Nicaragua — Nicaragua straddles the Central American Isthmus south of Honduras and north of Costa Rica. One of the poorest nations in the Western Hemisphere, it has hardly had a happy moment since gaining independence from Spain in 1821.
Nearly continuous factional fighting led to an invasion by American filibusterers in the 19th century. In 1909, the United States Marines landed and remained until 1933, battling nationalist guerillas.
Following in the wake of the Marines came the despotic Somoza dictatorship, from 1927 to 1979. The revolutionaries who overthrew the Somozas split into Marxist Sandinista and nationalist Contra factions. The Sandinistas seized control, with the Contras launching a civil war against them with U.S. backing. The current president is Daniel Ortega of the Sandinista National Liberation Front.
Also, Nicaragua is in an active volcanic zone and situated on the boundary between two crustal plates, leading to fairly frequent and devastating earthquakes.
Its problems notwithstanding, there is an active market for Nicaraguan stamps. I think the 1940 1.25-cordoba Statue of Liberty airmail stamp (Scott C253) is one of the most beautifully engraved stamps of all time.
The stamp was issued to mark the 50th anniversary of the founding of the Pan American Union. The 2014 Scott Standard Postage Stamp Catalogue values the stamp at just 65¢ in unused hinged condition. In 1961, the stamp was overprinted “Convencion-Filatelica-Centro-America-Panama-San Salvador-27 Julio 1961” (Scott C493). This airmail stamp has a Scott catalog value of just 40¢ in mint never-hinged condition. If you have a bit more money to spend, there is an inverted overprint variety (C493a) with a Scott catalog value of $75 in mint never-hinged condition.
With several appealing elements in the design, including the Nicaraguan coastline, an airplane, the flags of the American republics, and a portrait of Leo S. Rowe, the Iowa-born director-general of the Pan American Union, these stamps are of interest to topical collectors, and many U.S. collectors will enjoy owning them.
A Linn’s editor found this week’s recommended stamps on ZillionsOfStamps.com at the following prices:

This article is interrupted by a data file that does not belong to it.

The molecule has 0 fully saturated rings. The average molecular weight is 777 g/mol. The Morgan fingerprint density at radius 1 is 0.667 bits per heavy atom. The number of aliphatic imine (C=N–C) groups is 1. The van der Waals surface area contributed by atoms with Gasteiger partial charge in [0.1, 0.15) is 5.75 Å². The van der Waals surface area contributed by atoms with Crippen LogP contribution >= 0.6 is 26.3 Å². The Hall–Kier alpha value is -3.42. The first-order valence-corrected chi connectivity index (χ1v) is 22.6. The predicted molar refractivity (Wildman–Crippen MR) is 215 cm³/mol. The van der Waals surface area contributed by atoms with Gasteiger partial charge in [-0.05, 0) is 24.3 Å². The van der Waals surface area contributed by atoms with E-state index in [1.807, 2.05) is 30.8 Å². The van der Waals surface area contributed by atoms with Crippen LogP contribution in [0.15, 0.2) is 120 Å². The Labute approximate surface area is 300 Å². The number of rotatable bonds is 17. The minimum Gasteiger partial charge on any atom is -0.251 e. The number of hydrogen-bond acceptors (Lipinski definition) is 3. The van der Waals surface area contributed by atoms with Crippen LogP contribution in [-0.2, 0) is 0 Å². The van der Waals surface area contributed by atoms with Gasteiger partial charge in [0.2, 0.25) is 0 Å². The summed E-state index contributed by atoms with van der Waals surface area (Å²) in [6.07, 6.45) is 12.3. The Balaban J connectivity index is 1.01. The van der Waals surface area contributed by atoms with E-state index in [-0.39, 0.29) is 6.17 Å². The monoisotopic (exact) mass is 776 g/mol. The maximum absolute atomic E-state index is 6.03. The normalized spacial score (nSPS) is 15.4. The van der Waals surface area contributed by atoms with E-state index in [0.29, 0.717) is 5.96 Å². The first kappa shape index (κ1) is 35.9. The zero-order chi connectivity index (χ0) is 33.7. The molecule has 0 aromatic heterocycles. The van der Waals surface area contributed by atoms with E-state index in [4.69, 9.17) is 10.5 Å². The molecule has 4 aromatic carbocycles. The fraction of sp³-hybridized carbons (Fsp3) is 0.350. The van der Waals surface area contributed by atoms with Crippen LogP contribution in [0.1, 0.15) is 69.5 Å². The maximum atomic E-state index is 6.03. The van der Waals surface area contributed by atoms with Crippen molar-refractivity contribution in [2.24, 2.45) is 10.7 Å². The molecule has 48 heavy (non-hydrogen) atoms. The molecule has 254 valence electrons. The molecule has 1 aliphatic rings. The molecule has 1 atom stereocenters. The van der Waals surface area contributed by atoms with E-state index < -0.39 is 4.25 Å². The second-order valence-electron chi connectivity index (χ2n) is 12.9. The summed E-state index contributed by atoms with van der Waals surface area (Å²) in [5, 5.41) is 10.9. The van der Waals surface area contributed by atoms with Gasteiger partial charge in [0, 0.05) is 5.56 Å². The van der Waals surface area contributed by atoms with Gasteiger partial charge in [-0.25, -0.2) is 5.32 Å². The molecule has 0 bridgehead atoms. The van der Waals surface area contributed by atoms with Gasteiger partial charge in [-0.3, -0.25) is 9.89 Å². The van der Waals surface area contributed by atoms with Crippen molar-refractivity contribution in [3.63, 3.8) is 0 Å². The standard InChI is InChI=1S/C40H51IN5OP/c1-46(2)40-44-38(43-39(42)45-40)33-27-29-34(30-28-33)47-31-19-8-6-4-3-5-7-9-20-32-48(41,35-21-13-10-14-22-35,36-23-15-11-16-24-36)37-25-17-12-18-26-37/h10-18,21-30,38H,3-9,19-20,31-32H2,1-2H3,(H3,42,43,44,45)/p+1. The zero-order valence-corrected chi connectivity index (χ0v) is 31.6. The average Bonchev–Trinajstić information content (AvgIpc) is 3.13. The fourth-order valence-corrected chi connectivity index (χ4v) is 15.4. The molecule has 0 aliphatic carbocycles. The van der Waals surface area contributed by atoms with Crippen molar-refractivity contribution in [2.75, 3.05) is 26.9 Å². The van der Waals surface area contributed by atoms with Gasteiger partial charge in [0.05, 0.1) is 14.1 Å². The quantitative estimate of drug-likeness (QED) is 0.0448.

Nicaragua, C253 — $1, mint never-hinged, very fine; C493, C493a — not found;
United States, 4766-4769, 4770-4773 — $5-$7, plate number strips of five.
Tip of the week
United States — The recent U.S. Flags for All Seasons definitive stamps were produced by several different printers in a variety of formats. Recently, the U.S. Postal Service took the coil versions produced by Avery Dennison (Scott 4766-4769) and Ashton Potter (4770-4773) off sale without advance notice.
Dealers are already looking for these varieties in quantity. They are not paying more than face value at present, but look for these versions to go up in value.
I think you might still be able to find these in stock at your local post office. Ask the postal clerks if you can examine the sealed coil rolls. The stamps produced by Avery Dennison are labeled “AD” on the leader strip, and the Ashton Potter stamps are identified as “APU.” Good hunting. — H.G.
October 09, 2015 02:00 PMLinn’s managing editor Charles Snee reported the recovery of a block of three of the 1845 5¢ New York postmaster’s provisional stamp, once part of a block of 10 that was stolen from the Benjamin K. Miller collection in 1977. Read More ›
blogThis month marks my fifth anniversary writing the monthly auction report for Linn’s Stamp News. That’s 60 columns, totaling more than 100,000 words (enough for a decent-sized novel), all about our favorite hobby. Read More ›
blogWhen this cover was listed on eBay in mid-September, it didn't take long for some knowledgeable collectors to recognize this piece of postal history for the gem that it is: an early trans-oceanic survey cover for a Pacific route that included Midway Island, which would become famous as the location of a pivotal 1942 naval battle during World War II. Read More ›
blogIn mid-September I traveled to London, England, to attend Autumn Stampex, one of two British national stamp shows sponsored by the Philatelic Traders’ Society, Great Britain’s national stamp dealers association. The show took place Sept. 16-19 at the Business Design Centre in Islington (central north London), a comfortable and attractive venue for a stamp show. Read More ›
Watch as Linn’s Stamp News senior editor Denise McCarty discusses current events that relate to the stamp hobby, including the relocation of a stamp show in Sweden due to the Syrian refugee crises, and new stamps honoring Pope Francis and the British monarchy.
Watch as Linn’s Stamp News associate editor Michael Baadke talks about a record fifth win for wildlife artist Joseph Hautman in the federal duck stamp art contest, and see the painting that will appear on next year’s federal duck stamp
Watch as Scott catalog senior editor Marty Frankevicz questions Bolivia’s choice for the design of a 2013 stamp honoring the country’s efforts to protect its migrants in foreign lands.
Watch as Linn’s Stamp News managing editor Chad Snee discusses the discovery of the upright Jenny Invert pane received in an order from Stamp Fulfillment Services in Kansas City, Mo., and also reports on the Confederate Stamp Alliance.
It is always a treat to get to see stamp dealers’ own collections.
In the recently concluded Linn’s United States Stamp Popularity Poll, the Circus Posters set of eight stamps was chosen as the overall favorite issue of 2014.
Dispersal of the splendid Daniel B. Curtis collection continued March 25, with Robert A. Siegel Auction Galleries gaveling items from United States back-of-the-book and possessions.
The 175th anniversary of the first postage stamp, Great Britain's Penny Black, is May 6, but the stamp was placed on sale May 1, 1840, for mailers to use beginning on May 6, the designated issue date.